or a community.
imitate such an exercise of God’s sovereign power, would be deemed a monster of cruelty. Hence it is evident, that no valid argument against the endless punishment of sinners can be deduced from its being, in some respects, unlike any exercise of human goodness or justice. It is no more unlike, than enlightened reason would lead us to expect. Parents and rulers are acting for the interest of a family God is acting for the interest, the eternal interest of the universe. How unreasonable, then, to urge against any part of the divine administration, those maxims which relate to the temporal or local interests of mankind, or those rules which regulate their conduct. The all sufficient atonement of Christ is made an argument in support of universalism. If Christ tasted death for every man, and is the propitiation for the sins of the whole world ; it is argued, that every man, even the whole world will be saved. To invalidate this argument it is sufficient to remark, that the same scriptures, which declare the universal extent and all sufficiency of the atonement, declare with equal plainness, that there are many who believe not, and that all such will certainly perish. Now if the infallible Spirit of inspiration unequivocally affirms, that a compliance with certain conditions is absolutely essential to salvation, that only a part of mankind ever comply with those conditions, and consequently that only a part will be saved ; then, surely, the salvation of all cannot, according to scripture principles, be inferred from the suf
ficiency of the atonement. The Author of the Bible has not taught us to reason thus ; that because Christ died for all, therefore all will certainly be saved. According to the apostle, his dying for aft proves, that all were dead. But it is the familiar representation of scripture, that multitudes, for whom Christ died, will perish. It is important, that Christians reason as the scriptures reason, and that all those conclusions, which contradict the obvi
ous sense of scripture, be re
jected. The mistake of those, who infer universal salvation from the universality of the atonement, evidently arises from a wrong idea of the nature of the atonement. If the atonement were like the discharge of a debt, which takes away from the debtor all obligation to make any further payment, and from the creditor all right to demand it; then salvation must have been as extensive, as the atonement. But if the atonement be considered as a divine expedient, designed to render it consistent with the honour of God to offer salvation to all, and actually to save those who believe ; in other words, an expedient, to magnify and honour the law, which was broken and degraded by man, so that God might consistently exercise mercy, and receive to heaven all who become penitent and holy, making a proffer of the same grace to others; if the atoneament be viewed in such a light, its being designed and accepted, as sufficient for all, does not necessarily imply, that all will in fact be finally benefitted by it. Although there are no limits to its value in the sight of God, or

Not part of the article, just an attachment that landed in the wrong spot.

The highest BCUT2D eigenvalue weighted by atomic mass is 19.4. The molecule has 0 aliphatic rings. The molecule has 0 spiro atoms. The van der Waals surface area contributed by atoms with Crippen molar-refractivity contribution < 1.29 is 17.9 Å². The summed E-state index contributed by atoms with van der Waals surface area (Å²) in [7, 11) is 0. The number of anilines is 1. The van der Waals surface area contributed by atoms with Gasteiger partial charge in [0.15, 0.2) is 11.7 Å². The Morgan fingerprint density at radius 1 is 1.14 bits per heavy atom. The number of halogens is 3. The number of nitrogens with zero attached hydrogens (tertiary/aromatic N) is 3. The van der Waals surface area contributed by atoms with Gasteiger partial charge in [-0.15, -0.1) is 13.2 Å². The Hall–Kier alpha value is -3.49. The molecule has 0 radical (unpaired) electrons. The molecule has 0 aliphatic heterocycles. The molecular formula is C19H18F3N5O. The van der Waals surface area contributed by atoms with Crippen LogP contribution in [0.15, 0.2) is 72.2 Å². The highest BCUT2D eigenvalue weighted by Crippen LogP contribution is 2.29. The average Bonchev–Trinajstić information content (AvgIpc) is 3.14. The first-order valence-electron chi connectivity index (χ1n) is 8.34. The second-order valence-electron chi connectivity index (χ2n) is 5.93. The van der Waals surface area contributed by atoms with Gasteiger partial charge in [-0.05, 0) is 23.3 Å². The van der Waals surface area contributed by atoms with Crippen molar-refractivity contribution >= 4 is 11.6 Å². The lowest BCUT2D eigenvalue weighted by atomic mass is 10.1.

to its sufficiency for the salvation of sinners; still there may be limits to the extent of its application. This may be illustrated by natural things. Although God has made the sun sufficient to enlighten, direct, and cheer all mankind ; yet this does not imply, that all will actually use and enjoy the light. Notwithstanding the infinite abundance of light, some men may deprive themselves of it by indulging in unseasonable sleep ; others may obstinately shut their eyes and refuse to see ; while others, who behold the light, may abuse it to their own injury. So that from the universality and abundance of that great blessing in the natural world, it cannot be correctly inferred, that it will eventually prove a blessing to all. In like manner, we cannot prove that all will actually eat and drink, because of the abundance of bread and water. Now it does not imply any dishonour to the inexhaustible bounty of divine providence, that all do not partake of it. Nor does it frustrate the purpose of the Redeemer, or show any waste of his all sufficient grace, that some will not receive it. He will forever have the honour of making the bountiful provision, and all his friends will, with purest enjoyment, contemplate and adore the riches of his goodness, forbearance, and long suffering, which sinners despise. Both in the kingdom of providence and in the kingdom of grace, God has the honour of preparing immense treasures of good, which his creatures ungratefully neglect or abuse, and therefore never enjoy. Another argument, which you will often hear urged by univer